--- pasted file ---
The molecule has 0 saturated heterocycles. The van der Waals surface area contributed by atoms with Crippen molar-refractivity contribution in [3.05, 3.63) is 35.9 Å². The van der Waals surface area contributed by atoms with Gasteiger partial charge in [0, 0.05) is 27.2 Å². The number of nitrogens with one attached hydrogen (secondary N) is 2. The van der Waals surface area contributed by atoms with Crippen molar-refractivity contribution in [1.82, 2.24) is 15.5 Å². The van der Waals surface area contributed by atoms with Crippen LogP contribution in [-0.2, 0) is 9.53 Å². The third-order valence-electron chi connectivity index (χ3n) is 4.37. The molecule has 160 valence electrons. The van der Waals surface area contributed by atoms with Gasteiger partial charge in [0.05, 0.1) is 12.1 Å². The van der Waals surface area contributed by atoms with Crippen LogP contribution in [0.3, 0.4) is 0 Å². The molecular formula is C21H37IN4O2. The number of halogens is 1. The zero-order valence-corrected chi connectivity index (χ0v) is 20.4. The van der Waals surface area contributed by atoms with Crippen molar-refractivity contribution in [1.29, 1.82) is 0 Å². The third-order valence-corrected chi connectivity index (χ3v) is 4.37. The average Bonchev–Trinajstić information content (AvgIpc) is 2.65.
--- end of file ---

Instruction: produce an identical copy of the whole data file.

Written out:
The molecule has 0 saturated heterocycles. The van der Waals surface area contributed by atoms with Crippen molar-refractivity contribution in [3.05, 3.63) is 35.9 Å². The van der Waals surface area contributed by atoms with Gasteiger partial charge in [0, 0.05) is 27.2 Å². The number of nitrogens with one attached hydrogen (secondary N) is 2. The van der Waals surface area contributed by atoms with Crippen molar-refractivity contribution in [1.82, 2.24) is 15.5 Å². The van der Waals surface area contributed by atoms with Crippen LogP contribution in [-0.2, 0) is 9.53 Å². The third-order valence-electron chi connectivity index (χ3n) is 4.37. The molecule has 160 valence electrons. The van der Waals surface area contributed by atoms with Gasteiger partial charge in [0.05, 0.1) is 12.1 Å². The van der Waals surface area contributed by atoms with Crippen LogP contribution in [0.3, 0.4) is 0 Å². The molecular formula is C21H37IN4O2. The number of halogens is 1. The zero-order valence-corrected chi connectivity index (χ0v) is 20.4. The van der Waals surface area contributed by atoms with Crippen molar-refractivity contribution in [1.29, 1.82) is 0 Å². The third-order valence-corrected chi connectivity index (χ3v) is 4.37. The average Bonchev–Trinajstić information content (AvgIpc) is 2.65.